2019-10-02Zeitschriftenartikel DOI: 10.18452/20842
A Method for Analyzing Fatty Acids in Cattle Hair, with Special Emphasis on Lauric Acid and Myristic Acid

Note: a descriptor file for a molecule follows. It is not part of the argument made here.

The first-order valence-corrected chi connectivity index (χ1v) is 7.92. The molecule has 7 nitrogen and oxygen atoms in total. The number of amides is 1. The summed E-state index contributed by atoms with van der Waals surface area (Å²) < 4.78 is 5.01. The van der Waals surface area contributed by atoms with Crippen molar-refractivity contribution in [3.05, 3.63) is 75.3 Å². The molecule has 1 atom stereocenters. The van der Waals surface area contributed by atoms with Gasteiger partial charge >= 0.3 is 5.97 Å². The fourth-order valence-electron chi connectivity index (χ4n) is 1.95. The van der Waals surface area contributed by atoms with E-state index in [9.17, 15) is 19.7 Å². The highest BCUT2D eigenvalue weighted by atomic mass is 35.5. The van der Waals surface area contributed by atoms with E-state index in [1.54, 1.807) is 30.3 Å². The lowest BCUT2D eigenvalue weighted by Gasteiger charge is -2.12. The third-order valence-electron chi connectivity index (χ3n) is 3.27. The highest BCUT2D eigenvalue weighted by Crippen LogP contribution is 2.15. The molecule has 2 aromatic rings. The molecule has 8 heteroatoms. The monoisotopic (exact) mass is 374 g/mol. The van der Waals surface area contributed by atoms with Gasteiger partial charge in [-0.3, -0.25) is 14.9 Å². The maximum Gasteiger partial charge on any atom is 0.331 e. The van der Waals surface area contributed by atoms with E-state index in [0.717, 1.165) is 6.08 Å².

This study is aimed at improving a protocol for measuring fatty acids in cattle hair with respect to sensitivity, repeatability, and speed to increase its applicability as a biomarker. For the investigation, 14 hair samples from German Holstein cows are used. Alternative methods for grinding the hair (mortar vs mill), lipid extraction (modified Folch vs kit extraction), and solvent evaporation before injection on a gas chromatograph (evaporated vs unevaporated extracts) are tested. Hair ground with a mill compared to that with a mortar has smaller particles and a higher concentration of total lipids after extraction (p < 0.02). The kit used for lipid extraction is faster, and the amount of extracted total lipids and individual fatty acids, especially C12:0, is increased (p = 0.001). The analysis of unevaporated methyl ester extracts using gas chromatography (GC) analysis yields 5.8 and 1.3 higher amounts of C10:0 and C12:0, respectively, than those of evaporated extracts (p < 0.001). According to the results, the protocol for determining fatty acids in cattle hair can be improved by grinding the hair with a mill, extraction of lipids with a kit, and direct loading of methyl ester extracts in a gas chromatograph. Practical Applications: The fatty acid profile of hair reflects the metabolic status of an animal for the previous 1–3 weeks, as these fatty acids are not influenced by diurnal and short‐term fluctuations. An improved protocol is developed that increases the throughput of fatty acid analysis and improves its applicability for practical use. For breeding and animal welfare, the analysis of cattle hair is possible for more efficient evaluation of the hair fatty acid profile as a robust biomarker in a larger animal population.
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